Byline: Courtney Colavita

MILAN — After a four-year buying feast, Italian fashion group Fin.part is going on a diet, preparing to shed some of its assets.
Fin.part chairman Gianluigi Facchini told an analysts meeting Thursday the group was putting its sportswear division and real estate investments on the market in an effort to offset the $402.2 million in net debt incurred during its acquisitions binge, which included the house of Nino Cerruti last year. (All figures are converted from the euro at current exchange rates).
Facchini would not specify the asking price for its sportswear subsidiary, Pepper Industries, which produces the Marina Yachting, Henry Cottons and Moncler labels, but said the goal was to sell the division by the end of the year.
The sportswear division generated $183.4 million or 48 percent of the group’s 2001 sales.
“We believe the sportswear division has reached a strong level and its sale will create value for the group,” said Silvano Storer, the recently appointed chief executive officer of Fin.part.
It also means the group will be intensely focused on building the Cerruti brand.
The proposed plan not only calls for the selloff of the sportswear division and non-core businesses, such as real estate assets, but also calls for a cutback in group overhead and its workforce.
The group’s agenda also contained provisional plans if the sale of the sportswear division does not materialize: If Fin.part does not get the price it wants, an option would be to sell other holdings, such as the footwear brand Andrea Pfister and luxury brand Maska.
“If we sell sportswear, then everything else is an opportunity, not a must,” Storer said. “Maska is an opportunity. We can sell it or not. [Pfister] is an opportunity. We can sell it or not.”
Although Storer would not confirm the possibility that Fin.part would also sell its luxury linens and loungewear brand, Frette, sources close to the company said Frette could also be on the block.
“There’s flexibility in our plan,” Storer said. “We don’t want to sell the business, but we want to demonstrate to anybody who believes we’re in a troubled position with the debt that it’s not true. Just selling three out of our four businesses puts us in a positive position with our cash flow.”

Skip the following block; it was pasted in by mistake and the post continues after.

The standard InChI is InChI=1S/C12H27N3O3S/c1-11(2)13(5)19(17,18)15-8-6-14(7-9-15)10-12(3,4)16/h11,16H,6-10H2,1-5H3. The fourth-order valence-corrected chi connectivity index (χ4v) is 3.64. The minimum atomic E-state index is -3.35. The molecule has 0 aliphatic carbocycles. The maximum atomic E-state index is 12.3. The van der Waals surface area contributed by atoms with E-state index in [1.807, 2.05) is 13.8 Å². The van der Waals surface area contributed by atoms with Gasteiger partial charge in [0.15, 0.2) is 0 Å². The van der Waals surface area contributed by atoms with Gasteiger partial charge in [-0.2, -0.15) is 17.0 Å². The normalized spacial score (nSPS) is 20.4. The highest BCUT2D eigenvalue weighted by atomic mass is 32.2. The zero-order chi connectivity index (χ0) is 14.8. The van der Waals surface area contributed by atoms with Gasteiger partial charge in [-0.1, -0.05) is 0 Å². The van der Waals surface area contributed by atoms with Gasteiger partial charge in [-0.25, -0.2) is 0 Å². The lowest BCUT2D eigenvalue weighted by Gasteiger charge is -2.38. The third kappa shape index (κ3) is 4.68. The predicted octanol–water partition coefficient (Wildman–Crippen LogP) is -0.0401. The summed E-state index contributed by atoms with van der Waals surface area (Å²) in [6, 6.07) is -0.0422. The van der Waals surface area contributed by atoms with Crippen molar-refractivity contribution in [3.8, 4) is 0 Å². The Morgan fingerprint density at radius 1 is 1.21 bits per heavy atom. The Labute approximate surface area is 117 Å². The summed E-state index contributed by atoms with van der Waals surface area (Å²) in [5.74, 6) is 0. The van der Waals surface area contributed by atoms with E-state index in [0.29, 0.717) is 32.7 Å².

It might not be so easy to find a buyer, though. Many of the usual buyers of luxury or fashion companies, like LVMH Moet Hennessy Louis Vuitton and Prada Group, have been on the sidelines lately and have been selling off their own “non-core” assets.
Fin.part shares closed at 90 cents, down 0.2 percent, on the Milan Bourse. Its 52-week high is $1.01
Founded in 1996 by Facchini, Fin.part quickly started amassing medium-to-high-end fashion labels, including last summer’s acquisition of Cerruti.
But while sales have steadily increased, so has debt. Like other fashion groups that have gobbled a bit more than they could chew, Fin.part is ready to sell some of its subsidiaries to pay down the debt and better manage the business.
In 2001, the company said sales jumped 38.5 percent to $376.8 million. However, due to the Cerruti acquisition and its restructuring costs, Fin.part reported a net income loss of $33.1 million.
Both Facchini and Storer are optimistic about the next two years and said that under the new plan, net profits should reach $47.2 million this year, while sales should climb 58 percent to $597.7 million by 2004.
If the proposed plan goes as expected, the group also predicts its debt to drop to $99.4 million by the end of the year, or a 0.6 debt-to-equity ratio.
“The company has always had this industrial-financial approach, which is the value creation approach,” Facchini said. “The creation of value comes through the restructuring and relaunch of the various subsidiaries. After that, we are, of course, looking to transform the [subsidiaries’] potential value into actual value for the company.”
With so much in the works, where does that leave Cerruti? Facchini and Storer said that Fin.part was completely dedicated to what they called the “refoundation” of the storied brand. The company has announced a series of initiatives to help reposition the brand, which includes the Cerruti, Cerruti 1881 and Cerruti Jeans lines.
As expected, Istvan Francer, designer at Maska, will take over creative responsibilities for the signature Cerruti line. Meanwhile, design teams will oversee Cerruti Jeans and Cerruti 1881. Production will stay in house, with Pepper Industries producing Cerruti Jeans and Maska handling Cerruti women’s wear.
Facchini emphasized that the relaunch of Cerruti was still in its initial phase, but said that he had already begun tapping new management, including Massimo Caccialupi as Cerruti’s new general director. Before Cerruti, Caccialupi worked at Levi’s, Benetton and Marzotto.
Fin.part also announced a production agreement with Claudio Del Vecchio’s Retail Brand Alliance. Under the agreement, Maska will produce the Adrienne Vittadini line and RBA will maintain its distribution.

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